WASHINGTON: China and Russia have shown no intention of living up to World Trade Organization rules and Washington should not have supported their membership in the global trade body, the Trump administration said Friday.
In strongly worded reports to Congress, the US Trade Representative delivered a laundry list of grievances over unfair trade practices by Beijing and Moscow it says runs counter to global free trade rules.
USTR Robert Lighthizer said the reports show “the global trading system is threatened by major economies who do not intend to open their markets to trade and participate fairly.”
“This practice is incompatible with the market-based approach expressly envisioned by WTO members and contrary to the fundamental principles of the WTO,” Lighthizer said in a statement.
President Donald Trump has ratcheted up retaliatory measures against foreign trading partners, notably China, as part of his America First economic agenda which lifted him to power a year ago. That included an aggressive new trade probe into possible dumping of aluminium and steel.
The US had a US$309 billion trade deficit in goods and services with China in 2016, and that was on track to expand by US$10 billion last year.
USTR report said after joining the WTO in 2001, Beijing effectively abandoned efforts to adopt market-friendly reforms and instead increased central government control over commerce while erecting barriers to foreign competition.
But WTO rules are insufficient to correct Beijing's interventionist policies, and the United States “erred” in supporting China's membership in 2001, the report said.
US dialogue with Beijing since Trump took office yielded some results, such as renewed access to Chinese markets for US beef, but these were piecemeal changes, the report said.
“China is determined to maintain the state's leading role in the economy and to continue to pursue industrial policies that promote, guide and support domestic industries while simultaneously and actively seeking to impede, disadvantage and harm their foreign counterparts,” the China report said.
Chinese authorities also continue to pressure American companies into sharing valuable intellectual property, the report said.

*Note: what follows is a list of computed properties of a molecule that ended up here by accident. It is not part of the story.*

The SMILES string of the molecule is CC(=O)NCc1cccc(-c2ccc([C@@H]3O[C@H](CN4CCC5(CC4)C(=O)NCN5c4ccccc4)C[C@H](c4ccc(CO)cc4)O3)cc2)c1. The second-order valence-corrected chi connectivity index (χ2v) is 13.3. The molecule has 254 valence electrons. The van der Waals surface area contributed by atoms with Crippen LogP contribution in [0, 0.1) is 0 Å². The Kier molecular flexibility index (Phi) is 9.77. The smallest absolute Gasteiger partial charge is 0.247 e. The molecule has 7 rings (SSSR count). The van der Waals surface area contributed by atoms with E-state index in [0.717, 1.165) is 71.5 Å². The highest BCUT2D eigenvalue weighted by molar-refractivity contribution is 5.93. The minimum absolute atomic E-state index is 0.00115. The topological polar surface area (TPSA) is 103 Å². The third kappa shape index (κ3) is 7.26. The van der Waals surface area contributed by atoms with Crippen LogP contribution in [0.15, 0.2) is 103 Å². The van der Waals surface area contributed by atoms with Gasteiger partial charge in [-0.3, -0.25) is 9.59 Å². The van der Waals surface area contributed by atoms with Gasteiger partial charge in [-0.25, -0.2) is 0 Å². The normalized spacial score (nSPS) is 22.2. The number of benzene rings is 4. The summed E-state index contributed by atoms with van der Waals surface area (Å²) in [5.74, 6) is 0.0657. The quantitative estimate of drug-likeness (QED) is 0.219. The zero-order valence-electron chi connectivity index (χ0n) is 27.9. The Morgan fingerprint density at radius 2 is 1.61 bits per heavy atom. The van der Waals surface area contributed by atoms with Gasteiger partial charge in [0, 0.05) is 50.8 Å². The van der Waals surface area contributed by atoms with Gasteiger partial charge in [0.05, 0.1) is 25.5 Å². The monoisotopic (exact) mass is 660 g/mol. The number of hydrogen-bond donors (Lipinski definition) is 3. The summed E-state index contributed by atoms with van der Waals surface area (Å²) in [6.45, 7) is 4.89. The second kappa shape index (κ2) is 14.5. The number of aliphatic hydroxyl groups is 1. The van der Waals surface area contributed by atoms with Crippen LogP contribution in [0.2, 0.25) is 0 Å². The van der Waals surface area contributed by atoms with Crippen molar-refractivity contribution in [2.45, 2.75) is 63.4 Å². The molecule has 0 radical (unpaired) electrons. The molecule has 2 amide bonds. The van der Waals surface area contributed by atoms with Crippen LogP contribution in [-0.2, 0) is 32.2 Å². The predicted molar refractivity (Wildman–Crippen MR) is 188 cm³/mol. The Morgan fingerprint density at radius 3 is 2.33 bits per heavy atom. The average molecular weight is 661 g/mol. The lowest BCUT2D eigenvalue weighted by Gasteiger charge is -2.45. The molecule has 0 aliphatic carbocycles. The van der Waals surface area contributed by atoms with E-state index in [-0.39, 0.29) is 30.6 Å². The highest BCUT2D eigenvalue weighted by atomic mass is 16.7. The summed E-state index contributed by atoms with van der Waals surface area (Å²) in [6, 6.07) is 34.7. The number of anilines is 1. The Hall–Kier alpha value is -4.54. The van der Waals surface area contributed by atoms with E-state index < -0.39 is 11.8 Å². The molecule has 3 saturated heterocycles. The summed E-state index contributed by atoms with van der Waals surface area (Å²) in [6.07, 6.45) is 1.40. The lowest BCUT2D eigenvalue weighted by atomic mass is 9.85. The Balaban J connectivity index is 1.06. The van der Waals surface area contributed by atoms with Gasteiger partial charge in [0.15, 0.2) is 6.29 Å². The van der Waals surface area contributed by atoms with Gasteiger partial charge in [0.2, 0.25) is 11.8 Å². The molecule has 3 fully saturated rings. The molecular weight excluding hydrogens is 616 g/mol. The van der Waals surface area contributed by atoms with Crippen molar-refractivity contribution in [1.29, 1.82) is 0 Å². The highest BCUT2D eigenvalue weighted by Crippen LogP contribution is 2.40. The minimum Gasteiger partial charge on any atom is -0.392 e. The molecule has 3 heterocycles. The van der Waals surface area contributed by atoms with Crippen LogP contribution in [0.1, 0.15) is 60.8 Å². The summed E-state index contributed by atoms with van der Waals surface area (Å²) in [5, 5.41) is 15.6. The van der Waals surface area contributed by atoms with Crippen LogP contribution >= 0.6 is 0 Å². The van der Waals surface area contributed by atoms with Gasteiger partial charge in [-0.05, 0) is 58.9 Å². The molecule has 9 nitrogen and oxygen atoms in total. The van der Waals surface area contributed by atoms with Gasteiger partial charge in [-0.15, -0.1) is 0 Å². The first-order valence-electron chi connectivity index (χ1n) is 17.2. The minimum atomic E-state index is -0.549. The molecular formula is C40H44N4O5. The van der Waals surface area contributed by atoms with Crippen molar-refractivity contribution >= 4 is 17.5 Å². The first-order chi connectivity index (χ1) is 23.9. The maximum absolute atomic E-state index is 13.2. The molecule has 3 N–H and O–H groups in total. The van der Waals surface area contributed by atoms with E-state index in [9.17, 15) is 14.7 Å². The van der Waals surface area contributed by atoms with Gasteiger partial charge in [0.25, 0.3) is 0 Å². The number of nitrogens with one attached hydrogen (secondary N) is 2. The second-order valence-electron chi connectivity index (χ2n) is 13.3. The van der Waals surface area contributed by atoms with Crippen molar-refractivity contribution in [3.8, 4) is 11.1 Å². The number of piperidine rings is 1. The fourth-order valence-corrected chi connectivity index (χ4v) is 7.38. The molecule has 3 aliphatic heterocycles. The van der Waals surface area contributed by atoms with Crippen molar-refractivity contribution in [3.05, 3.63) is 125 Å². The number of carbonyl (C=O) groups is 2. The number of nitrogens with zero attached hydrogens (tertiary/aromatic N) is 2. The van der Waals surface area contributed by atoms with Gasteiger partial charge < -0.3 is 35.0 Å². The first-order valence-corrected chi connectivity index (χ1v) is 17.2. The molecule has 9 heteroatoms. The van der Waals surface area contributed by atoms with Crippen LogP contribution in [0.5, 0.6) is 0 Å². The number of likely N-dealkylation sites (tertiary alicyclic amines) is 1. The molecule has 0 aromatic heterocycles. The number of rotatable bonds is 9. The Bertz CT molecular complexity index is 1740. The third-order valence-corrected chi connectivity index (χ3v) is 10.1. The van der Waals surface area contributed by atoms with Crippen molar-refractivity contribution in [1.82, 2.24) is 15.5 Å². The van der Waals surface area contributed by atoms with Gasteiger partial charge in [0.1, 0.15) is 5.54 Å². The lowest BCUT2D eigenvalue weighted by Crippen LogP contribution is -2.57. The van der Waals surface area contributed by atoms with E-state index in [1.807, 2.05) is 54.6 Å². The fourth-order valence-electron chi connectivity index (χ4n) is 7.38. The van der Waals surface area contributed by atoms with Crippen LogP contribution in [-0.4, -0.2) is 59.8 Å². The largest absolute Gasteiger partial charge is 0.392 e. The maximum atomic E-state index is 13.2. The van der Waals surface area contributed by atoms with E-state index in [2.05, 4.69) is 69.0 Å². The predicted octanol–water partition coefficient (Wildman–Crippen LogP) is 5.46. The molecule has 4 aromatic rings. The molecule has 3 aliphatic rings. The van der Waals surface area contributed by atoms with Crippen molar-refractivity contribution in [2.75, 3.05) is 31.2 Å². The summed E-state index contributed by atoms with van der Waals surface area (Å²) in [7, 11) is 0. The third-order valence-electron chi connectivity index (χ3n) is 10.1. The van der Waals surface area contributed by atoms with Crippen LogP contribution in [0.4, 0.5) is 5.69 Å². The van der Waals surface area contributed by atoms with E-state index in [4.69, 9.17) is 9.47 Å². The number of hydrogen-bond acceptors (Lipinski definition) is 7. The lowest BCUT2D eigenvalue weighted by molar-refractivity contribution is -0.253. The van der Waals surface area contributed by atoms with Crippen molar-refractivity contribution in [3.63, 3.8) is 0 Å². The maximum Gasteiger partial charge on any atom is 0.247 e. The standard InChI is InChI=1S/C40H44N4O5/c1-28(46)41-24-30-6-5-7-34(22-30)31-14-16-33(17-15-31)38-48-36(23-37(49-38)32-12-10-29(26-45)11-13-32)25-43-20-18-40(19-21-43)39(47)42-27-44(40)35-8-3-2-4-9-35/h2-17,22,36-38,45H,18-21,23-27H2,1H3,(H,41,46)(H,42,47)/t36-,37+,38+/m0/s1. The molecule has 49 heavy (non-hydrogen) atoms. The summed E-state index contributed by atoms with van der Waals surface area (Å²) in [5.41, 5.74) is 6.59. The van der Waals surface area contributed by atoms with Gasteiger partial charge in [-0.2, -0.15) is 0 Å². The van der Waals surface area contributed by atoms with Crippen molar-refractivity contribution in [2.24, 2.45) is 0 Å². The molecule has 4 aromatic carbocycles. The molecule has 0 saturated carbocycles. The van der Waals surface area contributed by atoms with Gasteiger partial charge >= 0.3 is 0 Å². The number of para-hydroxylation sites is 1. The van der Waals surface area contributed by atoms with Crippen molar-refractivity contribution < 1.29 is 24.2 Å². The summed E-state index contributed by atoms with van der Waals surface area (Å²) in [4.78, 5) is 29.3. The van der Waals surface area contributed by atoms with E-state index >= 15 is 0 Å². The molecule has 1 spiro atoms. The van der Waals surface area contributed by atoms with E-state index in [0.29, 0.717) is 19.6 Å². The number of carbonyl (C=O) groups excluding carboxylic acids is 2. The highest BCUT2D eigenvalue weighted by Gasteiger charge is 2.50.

The USTR likewise accused Moscow of an “accelerating withdrawal” from the open market system demanded by WTO membership since joining in 2012, citing burdensome import licensing, opaque customs regimes, and barriers to agricultural imports.
“It was a mistake to allow Russia to join the WTO if it is not fully prepared to live by WTO rules,” the report said. — AFP
US$1 = RM3.94
WASHINGTON: A possible shutdown of the US federal government at midnight Friday amid a congressional deadlock on spending would have no immediate effect on America's sovereign debt rating, ratings agency Fitch said.
The prospect of a partial shutdown of US government operations, the first in more than four years, grew increasingly likely on Friday afternoon as Senate Republicans and Democrats remained at loggerheads over legislation to authorize funding to keep the government open.
In a statement on Friday, Fitch said partial shutdowns had occurred in the past and the one looming at midnight on Friday “does not have a direct impact” on the top-notch AAA/stable rating for US sovereign debt.
“Its main implication for the US's sovereign creditworthiness would depend on whether it foreshadowed a further destabilization of US budget policymaking, or brinkmanship over the federal debt limit,” Fitch said.
The agency cited Congressional Budget Office findings, according to which the federal government is not likely to exhaust its borrowing ability until late March or early April.
Markets appeared unconcerned by the possible shutdown on Friday, with Wall Street and the US dollar relatively stable — although US currency has weakened in recent weeks against the euro. — AFP
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